Mandelblit: Legal advisor bill could seriously damage rule of law
During heated debate at Knesset’s Constitution Committee, attorney general warns against ‘bad’ proposal aimed at changing selection process of ministries’ legal advisors, saying it could harm gatekeepers; MKs slam Justice Minister Shaked, who says ministers should be involved in their legal advisors’ appointment.
According to the proposal, instead of an appointment taking place through a tender, in which a minister is unable to influence the outcome of the nomination, candidates will be selected by a search committee and will require the consent of the relevant minister and the attorney general.
Mandelblit however, has been forthright in stating his fierce opposition to the proposal which he deems inappropriate, which Shaked argues will serve to strengthen methods of governance tighten the link between the minister and the implementation of policy which he or she was elected to implement.
Former Attorney General Yitzhak Zamir warned at the start of the meeting, “There is a serious danger in this proposal. As a person with a lot of knowledge on this issue, I beg you, for the State of Israel’s sake as a law-abiding state, do not promote this bill.”
The proposal’s opponents, led by Mandelblit, believe the new appointment method will seriously weaken the gatekeepers, as the selection will be made by the political echelon, politicize the legal advisory in every ministry and convey a negative message to the professional gatekeepers.
The justice minister explained that “the appointments will be professional. A minister and a director-general know how to select a good legal advisor, just like the Civil Service Commission. I want legal advisors not to be appointed according to their opinions.”
One of the Knesset members interrupted her by shouting, “We’ve seen how you appoint judges.”
Shaked continued, “I expect the appointment of legal advisors who perceive the position the way I have defined it—implementing the minister’s policy under the law, rather than their own policy. I expect that when the minister is replaced, that legal advisor will implement the policy of the new minister. An advisor selected by the minister will be as brave and professional as an advisor selected in a tender.
“The minister should be involved in the appointment,” she added. “I don’t think ministers should have to influence a certain tender in the dark.”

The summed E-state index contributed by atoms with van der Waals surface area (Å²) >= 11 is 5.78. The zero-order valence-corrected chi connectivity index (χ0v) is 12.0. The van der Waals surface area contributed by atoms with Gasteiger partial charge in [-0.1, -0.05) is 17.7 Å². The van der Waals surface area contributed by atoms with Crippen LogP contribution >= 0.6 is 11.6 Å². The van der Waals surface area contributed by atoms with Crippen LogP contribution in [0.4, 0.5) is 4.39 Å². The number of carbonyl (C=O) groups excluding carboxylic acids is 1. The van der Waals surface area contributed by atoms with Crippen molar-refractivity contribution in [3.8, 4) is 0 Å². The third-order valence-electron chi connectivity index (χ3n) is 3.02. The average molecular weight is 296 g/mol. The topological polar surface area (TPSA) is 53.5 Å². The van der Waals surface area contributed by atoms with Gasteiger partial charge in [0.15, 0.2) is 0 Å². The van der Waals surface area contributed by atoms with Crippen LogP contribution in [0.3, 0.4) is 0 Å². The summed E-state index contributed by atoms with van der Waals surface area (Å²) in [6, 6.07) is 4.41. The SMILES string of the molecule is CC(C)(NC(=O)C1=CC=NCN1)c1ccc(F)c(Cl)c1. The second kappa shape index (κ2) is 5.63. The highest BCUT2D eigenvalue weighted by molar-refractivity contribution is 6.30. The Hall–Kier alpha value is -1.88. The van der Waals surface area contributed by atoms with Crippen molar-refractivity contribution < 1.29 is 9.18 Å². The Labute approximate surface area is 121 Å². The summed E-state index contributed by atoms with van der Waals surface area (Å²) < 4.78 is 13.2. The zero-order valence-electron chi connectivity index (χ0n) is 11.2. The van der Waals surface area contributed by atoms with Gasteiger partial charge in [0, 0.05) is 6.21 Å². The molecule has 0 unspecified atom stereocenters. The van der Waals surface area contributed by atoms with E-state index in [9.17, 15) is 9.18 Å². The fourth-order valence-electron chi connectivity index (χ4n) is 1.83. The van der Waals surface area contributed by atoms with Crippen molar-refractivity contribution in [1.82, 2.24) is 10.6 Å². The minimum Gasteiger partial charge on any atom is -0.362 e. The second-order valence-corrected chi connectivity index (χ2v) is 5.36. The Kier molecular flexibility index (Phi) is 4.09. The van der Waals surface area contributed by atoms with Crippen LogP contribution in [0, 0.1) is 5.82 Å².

Former attorney generals arrived to support Mandelblit’s stance. Mandelblit noted that “protecting the rule of law is the attorney general’s main job.”
He stressed the importance of “separating between the decisionmakers and the clerks at the ministries, even if he doesn’t agree with them personally. Civil service is professional and apolitical. It is my duty to warn you if the rule of law could be harmed.”
Mandelblit made a distinction between the appointment of judges and the appointment of legal advisors. “It’s important that the advisor works in harmony with the minister and director-general. But it will become clear to the future generation which should try to compete and get elected that standing up to a minister will eliminate their chance of getting elected, as a minister clearly won’t want to work with an advisor who will tell him that things are wrong. It will make it very difficult to insist on the second part of the gatekeeper’s role. It will cause great damage.”
He added that there was a concern that the advisors’ image would suffer, as “they will now be perceived by the public, Heaven forbid, as someone who was appointed by a minister because he is close to him. That’s not a good thing and it’s unnecessary.”
The entire legal community is against this bill’
Prof. Zamir said, “I am hear because I think this bill is nothing less than critical. It seriously threatens the rule of law and the state. I don’t remember a bill which I think could damage the rule of law. The stance I am presenting is not my own. It’s supported by the entire legal community.”
Zamir quoted a comment made by Shaked in an interview, in which she said the legal advisors were doing their job faithfully and she didn’t think there was a problem. “If this is the justice minister’s opinion, why change? If the system is working, why fix it?” he asked. “It’s not that their suggesting a replacement of one method with another. The proposed method contradicts a basic principle of the rule of law. It’s unthinkable that the reviewed party will appoint the reviewer.”
Zamir was joined by former Attorney General Elyakim Rubinstein, who said: “If the familiar and favored system works, why change it? In all my years as attorney general and as a judge, I haven’t seen the legal advisory torpedo a policy, but rather serve a policy. The minister said so herself.
“There is no room for these proposals,” he added. “Politicization of legal service is unhealthy. It’s a slippery slope. Things are working and everyone should do their job.”
Mandelblit send the Constitution Committee an 11-page document on Sunday, voicing his strong opposition to the suggested amendment. Mandelblit is supported by some of Israel’s leading jurists, who have sent Prime Minister Benjamin Netanyahu a letter on the matter, including Meir Shamgar, Aharon Barak, Dorit Beinisch, Yitzhak Zamir, Edna Arbel and Gabriel Bach.
Constitution Committee Chairman Nissan Slomiansky said ahead of the discussion, “Today’s situation makes it difficult for the ministers to execute the policy they were elected for. We have to find a better balance and allow the ministers to govern without harming the legal advisors’ independence as gatekeepers.”
The bill states that “the suggested process is in no way different from the professional selection procedure of other professionals in the ministries, who are also appointed through a search committee and whose nomination is approved by the government or the ministers.”